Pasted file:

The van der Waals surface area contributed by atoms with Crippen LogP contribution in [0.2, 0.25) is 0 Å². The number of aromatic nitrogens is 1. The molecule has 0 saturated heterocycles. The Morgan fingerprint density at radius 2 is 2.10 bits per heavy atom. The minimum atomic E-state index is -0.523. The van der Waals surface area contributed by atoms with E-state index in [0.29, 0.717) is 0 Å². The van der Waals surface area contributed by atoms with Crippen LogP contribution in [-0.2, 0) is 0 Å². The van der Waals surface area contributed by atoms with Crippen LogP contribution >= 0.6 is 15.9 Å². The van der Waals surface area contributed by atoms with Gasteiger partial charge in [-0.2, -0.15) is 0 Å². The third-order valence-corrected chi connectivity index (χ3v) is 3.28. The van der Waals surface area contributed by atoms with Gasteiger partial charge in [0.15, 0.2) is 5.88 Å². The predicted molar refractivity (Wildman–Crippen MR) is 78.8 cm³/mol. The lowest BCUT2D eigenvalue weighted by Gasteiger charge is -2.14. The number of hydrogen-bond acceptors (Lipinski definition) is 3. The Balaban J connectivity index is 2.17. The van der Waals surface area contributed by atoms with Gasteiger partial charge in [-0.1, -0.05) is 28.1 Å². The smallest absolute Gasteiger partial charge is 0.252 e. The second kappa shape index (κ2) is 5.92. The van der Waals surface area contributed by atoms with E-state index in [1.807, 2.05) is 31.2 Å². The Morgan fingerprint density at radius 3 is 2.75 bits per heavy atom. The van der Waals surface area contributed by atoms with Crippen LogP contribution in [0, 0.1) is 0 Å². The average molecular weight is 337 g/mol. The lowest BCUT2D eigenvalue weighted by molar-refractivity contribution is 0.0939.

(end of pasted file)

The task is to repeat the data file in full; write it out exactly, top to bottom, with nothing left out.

The van der Waals surface area contributed by atoms with Crippen LogP contribution in [0.2, 0.25) is 0 Å². The number of aromatic nitrogens is 1. The molecule has 0 saturated heterocycles. The Morgan fingerprint density at radius 2 is 2.10 bits per heavy atom. The minimum atomic E-state index is -0.523. The van der Waals surface area contributed by atoms with E-state index in [0.29, 0.717) is 0 Å². The van der Waals surface area contributed by atoms with Crippen LogP contribution in [-0.2, 0) is 0 Å². The van der Waals surface area contributed by atoms with Crippen LogP contribution >= 0.6 is 15.9 Å². The van der Waals surface area contributed by atoms with Gasteiger partial charge in [-0.2, -0.15) is 0 Å². The third-order valence-corrected chi connectivity index (χ3v) is 3.28. The van der Waals surface area contributed by atoms with Gasteiger partial charge in [0.15, 0.2) is 5.88 Å². The predicted molar refractivity (Wildman–Crippen MR) is 78.8 cm³/mol. The lowest BCUT2D eigenvalue weighted by Gasteiger charge is -2.14. The number of hydrogen-bond acceptors (Lipinski definition) is 3. The Balaban J connectivity index is 2.17. The van der Waals surface area contributed by atoms with Gasteiger partial charge in [-0.1, -0.05) is 28.1 Å². The smallest absolute Gasteiger partial charge is 0.252 e. The second kappa shape index (κ2) is 5.92. The van der Waals surface area contributed by atoms with E-state index in [1.807, 2.05) is 31.2 Å². The Morgan fingerprint density at radius 3 is 2.75 bits per heavy atom. The van der Waals surface area contributed by atoms with Crippen LogP contribution in [0, 0.1) is 0 Å². The average molecular weight is 337 g/mol. The lowest BCUT2D eigenvalue weighted by molar-refractivity contribution is 0.0939.